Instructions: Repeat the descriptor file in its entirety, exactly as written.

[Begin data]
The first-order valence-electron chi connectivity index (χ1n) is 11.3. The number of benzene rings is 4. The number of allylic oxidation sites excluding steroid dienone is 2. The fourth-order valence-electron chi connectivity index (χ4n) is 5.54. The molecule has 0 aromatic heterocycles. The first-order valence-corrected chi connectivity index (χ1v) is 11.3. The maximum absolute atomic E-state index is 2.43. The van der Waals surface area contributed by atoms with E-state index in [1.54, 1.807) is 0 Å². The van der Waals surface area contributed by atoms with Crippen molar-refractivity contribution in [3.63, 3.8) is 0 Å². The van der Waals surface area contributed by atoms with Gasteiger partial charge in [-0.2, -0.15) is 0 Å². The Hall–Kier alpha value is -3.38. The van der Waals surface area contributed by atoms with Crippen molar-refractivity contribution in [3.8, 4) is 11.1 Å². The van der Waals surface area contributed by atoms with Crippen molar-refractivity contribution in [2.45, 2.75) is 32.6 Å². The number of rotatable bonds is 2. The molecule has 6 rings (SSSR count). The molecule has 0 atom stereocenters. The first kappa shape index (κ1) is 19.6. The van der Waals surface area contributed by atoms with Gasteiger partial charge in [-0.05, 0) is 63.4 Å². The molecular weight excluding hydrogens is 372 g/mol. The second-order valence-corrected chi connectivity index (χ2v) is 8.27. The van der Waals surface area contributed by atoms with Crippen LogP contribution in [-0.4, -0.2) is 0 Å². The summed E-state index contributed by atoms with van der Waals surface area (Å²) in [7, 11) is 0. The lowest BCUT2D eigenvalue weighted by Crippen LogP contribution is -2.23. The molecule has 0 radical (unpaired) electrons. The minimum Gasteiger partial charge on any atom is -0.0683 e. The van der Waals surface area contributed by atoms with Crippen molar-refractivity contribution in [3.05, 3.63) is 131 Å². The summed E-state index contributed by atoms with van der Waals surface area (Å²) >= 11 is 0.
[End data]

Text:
The first-order valence-electron chi connectivity index (χ1n) is 11.3. The number of benzene rings is 4. The number of allylic oxidation sites excluding steroid dienone is 2. The fourth-order valence-electron chi connectivity index (χ4n) is 5.54. The molecule has 0 aromatic heterocycles. The first-order valence-corrected chi connectivity index (χ1v) is 11.3. The maximum absolute atomic E-state index is 2.43. The van der Waals surface area contributed by atoms with E-state index in [1.54, 1.807) is 0 Å². The van der Waals surface area contributed by atoms with Crippen molar-refractivity contribution in [3.63, 3.8) is 0 Å². The van der Waals surface area contributed by atoms with Gasteiger partial charge in [-0.2, -0.15) is 0 Å². The Hall–Kier alpha value is -3.38. The van der Waals surface area contributed by atoms with Crippen molar-refractivity contribution in [3.8, 4) is 11.1 Å². The van der Waals surface area contributed by atoms with Crippen molar-refractivity contribution in [2.45, 2.75) is 32.6 Å². The number of rotatable bonds is 2. The molecule has 6 rings (SSSR count). The molecule has 0 atom stereocenters. The first kappa shape index (κ1) is 19.6. The van der Waals surface area contributed by atoms with Gasteiger partial charge in [-0.05, 0) is 63.4 Å². The molecular weight excluding hydrogens is 372 g/mol. The second-order valence-corrected chi connectivity index (χ2v) is 8.27. The van der Waals surface area contributed by atoms with Crippen LogP contribution in [-0.4, -0.2) is 0 Å². The summed E-state index contributed by atoms with van der Waals surface area (Å²) in [7, 11) is 0. The lowest BCUT2D eigenvalue weighted by Crippen LogP contribution is -2.23. The molecule has 0 radical (unpaired) electrons. The minimum Gasteiger partial charge on any atom is -0.0683 e. The van der Waals surface area contributed by atoms with Crippen molar-refractivity contribution in [3.05, 3.63) is 131 Å². The summed E-state index contributed by atoms with van der Waals surface area (Å²) >= 11 is 0.